As we continued along the Fen Trail we came across many more insects, including 2 we were only able to identify once we had consulted the RSPB staff and books in the visitor centre, being the Shaded Broad-bar Moth and Red-breasted Carrion Beetle. Other species identified included Black-tailed Skimmer, Holly Blue Butterfly, Reed Warbler, Goldfinch, Greenfinch, Reed Bunting, Lesser Black-backed Gull, Chiffchaff, and just before the railway crossing one member was lucky to catch sight of a Grass Snake in some vegetation just off the ground. The final part of the path took us past some gardens where some members spotted a Painted Lady Butterfly with an Essex Skipper seen in the adjacent field and a Small Skipper Butterfly and Emperor Dragonfly close to the car park. The group met back at the bus at 1pm and most members ate lunch at the visitor centre picnic tables which overlooked bird feeders being visited by Great Tit, Blue Tit, Robin, Blackbird and a Great Spotted Woodpecker. Seed had also been placed on tree stumps and at least 3 or 4 Field Voles could be seen running up the stumps to feed on the seed. A few House Martin were flying overhead.

We left Strumpshaw at 2pm and drove the short distance to the south shore of Breydon Water a few miles west of Great Yarmouth. This large inland lagoon created by a broadening of the River Yare, together with it's marshy flood plain known as Breydon Marsh, is a magnet for many bird species. The greatest numbers are found in winter but it is still worth a visit in the summer and today we were particularly keen to see an extremely rare vagrant, a Pacific Golden Plover that had been reported there. A Grey Heron flew across the path ahead of us as we walked along the track which crossed the grazing marsh and other species recorded included Linnet, Sedge Warbler, Six-spot Burnet Moth, and an Emperor Dragonfly resting above a small pond. The path bordering the river was elevated and afforded excellent views of the grazing marsh. Large numbers of horses were grazing the area but with the aid of binoculars and scopes it was possible to identify many species of bird among them including numerous small flocks of Starling and groups of Egyptian Goose, a Little Egret and 2 Grey Heron, about 20 Black-tailed Godwit which could be seen flying over the marsh from time to time, and modest numbers of Stock Dove, Woodpigeon, Lapwing, Oystercatcher, and Curlew.

There were a number of birders watching 3 Golden Plover, one of which was in winter plumage. The birds were keeping low in the vegetation and initially there was some confusion as to which of the 2 birds in summer plumage was the Pacific Golden Plover. However eventually both birds were observed standing and stretching their wings. It was then possible to identify the Pacific Golden Plover by it's grey brown rather than white underwing and its clearly smaller body size. Small bird, big tick! Bird species seen on or flying over Breydon Water included Cormorant, Lesser Black-backed Gull, Great Black-backed Gull, Herring Gull, 4 Shelduck, 6 Avocet, and a Redshank. Species spotted as we walked back to the bus included Sedge Warbler, Whitethroat, Marsh Harrier, Swallow, Reed Bunting, Kestrel, Magpie, Little Egret, 2 Painted Lady Butterflies, a Small Tortoiseshell Butterfly, a large flock of Carrion Crow, and the real treat of a Hobby catching a dragonfly almost directly above us, the pass of prey from claw to beak clear to see. We reached the bus by 5pm so there was just time to make a quick visit to the western edge of Breydon Water where the River Yare enters the town of Great Yarmouth. The tidal flats and salt marshes at this location often attract large numbers of waders. As we approached the nearby supermarket car park members spotted a Collared Dove with a number of Pied Wagtail in the car park itself and Feral Pigeon under the large road bridge nearby. Small flocks of Linnet were flying over the salt marsh which was covered in pink Sea Lavender. Despite the retreating tide there were only a few birds feeding on the flats, most only identifiable through the scopes. Species identified included Black-tailed Godwit, Shelduck, Avocet, Oystercatcher, Starling, Cormorant, Lesser Black-backed Gull, a distant flock of perhaps 50 Curlew, and a bird on its own felt likely to be a Whimbrel, although it could have been a juvenile Curlew. A few members remained at the bus and reported seeing a Grey Plover flying over the river.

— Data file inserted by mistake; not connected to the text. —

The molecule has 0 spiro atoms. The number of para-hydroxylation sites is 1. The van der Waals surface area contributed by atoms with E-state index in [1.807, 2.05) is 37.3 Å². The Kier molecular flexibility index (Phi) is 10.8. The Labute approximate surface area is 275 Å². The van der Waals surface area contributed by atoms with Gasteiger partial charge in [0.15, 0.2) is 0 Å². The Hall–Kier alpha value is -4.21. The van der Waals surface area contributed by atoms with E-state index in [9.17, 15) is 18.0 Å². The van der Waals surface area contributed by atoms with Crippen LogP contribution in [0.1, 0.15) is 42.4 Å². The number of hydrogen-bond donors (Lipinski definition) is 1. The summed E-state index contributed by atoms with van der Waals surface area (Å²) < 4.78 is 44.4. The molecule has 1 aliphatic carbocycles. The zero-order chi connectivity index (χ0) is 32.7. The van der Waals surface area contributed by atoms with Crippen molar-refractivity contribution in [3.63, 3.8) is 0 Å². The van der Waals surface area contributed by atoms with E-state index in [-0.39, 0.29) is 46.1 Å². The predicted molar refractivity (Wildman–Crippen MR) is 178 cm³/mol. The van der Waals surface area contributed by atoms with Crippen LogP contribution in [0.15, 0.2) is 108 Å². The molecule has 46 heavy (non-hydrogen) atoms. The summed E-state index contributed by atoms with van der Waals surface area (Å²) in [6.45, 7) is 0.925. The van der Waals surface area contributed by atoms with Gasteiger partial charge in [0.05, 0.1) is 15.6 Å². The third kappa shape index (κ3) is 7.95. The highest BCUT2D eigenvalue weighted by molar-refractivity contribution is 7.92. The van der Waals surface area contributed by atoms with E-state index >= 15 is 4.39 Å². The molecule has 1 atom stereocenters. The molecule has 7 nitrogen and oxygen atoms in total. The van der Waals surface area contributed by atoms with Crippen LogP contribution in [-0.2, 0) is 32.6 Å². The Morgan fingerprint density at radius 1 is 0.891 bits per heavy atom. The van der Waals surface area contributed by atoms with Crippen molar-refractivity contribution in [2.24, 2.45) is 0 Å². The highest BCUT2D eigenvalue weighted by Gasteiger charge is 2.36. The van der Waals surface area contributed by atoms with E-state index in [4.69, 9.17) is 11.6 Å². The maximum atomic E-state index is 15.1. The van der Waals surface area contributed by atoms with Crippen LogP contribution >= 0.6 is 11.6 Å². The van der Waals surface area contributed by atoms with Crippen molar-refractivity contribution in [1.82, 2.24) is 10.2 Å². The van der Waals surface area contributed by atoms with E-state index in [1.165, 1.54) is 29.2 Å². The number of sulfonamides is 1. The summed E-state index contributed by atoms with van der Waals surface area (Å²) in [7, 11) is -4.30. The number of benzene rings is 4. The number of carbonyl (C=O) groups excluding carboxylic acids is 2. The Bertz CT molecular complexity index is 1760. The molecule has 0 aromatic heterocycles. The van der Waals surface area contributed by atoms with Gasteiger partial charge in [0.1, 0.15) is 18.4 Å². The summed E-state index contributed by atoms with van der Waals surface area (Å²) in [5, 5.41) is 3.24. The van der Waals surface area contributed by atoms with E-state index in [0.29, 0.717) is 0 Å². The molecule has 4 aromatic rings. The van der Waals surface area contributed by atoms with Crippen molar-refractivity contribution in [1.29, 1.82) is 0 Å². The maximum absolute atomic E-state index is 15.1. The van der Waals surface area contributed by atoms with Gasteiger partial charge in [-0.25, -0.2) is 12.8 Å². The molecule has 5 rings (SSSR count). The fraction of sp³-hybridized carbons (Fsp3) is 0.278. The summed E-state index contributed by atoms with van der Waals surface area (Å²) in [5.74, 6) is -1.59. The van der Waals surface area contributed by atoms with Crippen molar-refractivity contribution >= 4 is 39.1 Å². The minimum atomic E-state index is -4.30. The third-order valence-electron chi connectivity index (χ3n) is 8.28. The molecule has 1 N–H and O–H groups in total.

We left Great Yarmouth at 5.50 arriving back at Sandy around 8.30. It had been an extremely enjoyable and successful day. We had seen a total of 66 bird species, a very respectable total for the time of year, but had also seen a wide variety of other wildlife including 11 species of dragonfly or damselfly and no less than 21 species of butterfly including some real rarities. As usual many thanks goes to the organisers of the trip and the drivers on the day.

Caroline Brown